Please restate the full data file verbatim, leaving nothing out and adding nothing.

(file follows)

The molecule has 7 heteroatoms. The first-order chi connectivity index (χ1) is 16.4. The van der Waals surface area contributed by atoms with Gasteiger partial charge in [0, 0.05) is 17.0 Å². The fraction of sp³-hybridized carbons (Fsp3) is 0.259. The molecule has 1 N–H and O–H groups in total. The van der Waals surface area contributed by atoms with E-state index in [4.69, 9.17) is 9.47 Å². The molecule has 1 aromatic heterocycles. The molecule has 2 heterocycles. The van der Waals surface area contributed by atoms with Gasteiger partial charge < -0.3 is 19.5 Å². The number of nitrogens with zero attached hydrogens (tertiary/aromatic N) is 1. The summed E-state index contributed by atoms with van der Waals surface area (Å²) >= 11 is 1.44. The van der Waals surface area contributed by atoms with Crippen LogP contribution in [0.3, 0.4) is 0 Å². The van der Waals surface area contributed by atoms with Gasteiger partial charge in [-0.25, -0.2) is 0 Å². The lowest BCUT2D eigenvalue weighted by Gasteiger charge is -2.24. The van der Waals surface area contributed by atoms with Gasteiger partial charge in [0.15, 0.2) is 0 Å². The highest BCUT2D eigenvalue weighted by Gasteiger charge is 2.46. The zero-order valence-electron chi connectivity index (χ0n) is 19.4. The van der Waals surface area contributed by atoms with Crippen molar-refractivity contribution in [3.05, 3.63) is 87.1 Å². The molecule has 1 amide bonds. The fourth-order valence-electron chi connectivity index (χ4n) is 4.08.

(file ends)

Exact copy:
The molecule has 7 heteroatoms. The first-order chi connectivity index (χ1) is 16.4. The van der Waals surface area contributed by atoms with Gasteiger partial charge in [0, 0.05) is 17.0 Å². The fraction of sp³-hybridized carbons (Fsp3) is 0.259. The molecule has 1 N–H and O–H groups in total. The van der Waals surface area contributed by atoms with E-state index in [4.69, 9.17) is 9.47 Å². The molecule has 1 aromatic heterocycles. The molecule has 2 heterocycles. The van der Waals surface area contributed by atoms with Gasteiger partial charge < -0.3 is 19.5 Å². The number of nitrogens with zero attached hydrogens (tertiary/aromatic N) is 1. The summed E-state index contributed by atoms with van der Waals surface area (Å²) >= 11 is 1.44. The van der Waals surface area contributed by atoms with Crippen LogP contribution in [0.3, 0.4) is 0 Å². The van der Waals surface area contributed by atoms with Gasteiger partial charge in [-0.25, -0.2) is 0 Å². The lowest BCUT2D eigenvalue weighted by Gasteiger charge is -2.24. The van der Waals surface area contributed by atoms with Gasteiger partial charge in [0.15, 0.2) is 0 Å². The highest BCUT2D eigenvalue weighted by Gasteiger charge is 2.46. The zero-order valence-electron chi connectivity index (χ0n) is 19.4. The van der Waals surface area contributed by atoms with Crippen molar-refractivity contribution in [3.05, 3.63) is 87.1 Å². The molecule has 1 amide bonds. The fourth-order valence-electron chi connectivity index (χ4n) is 4.08.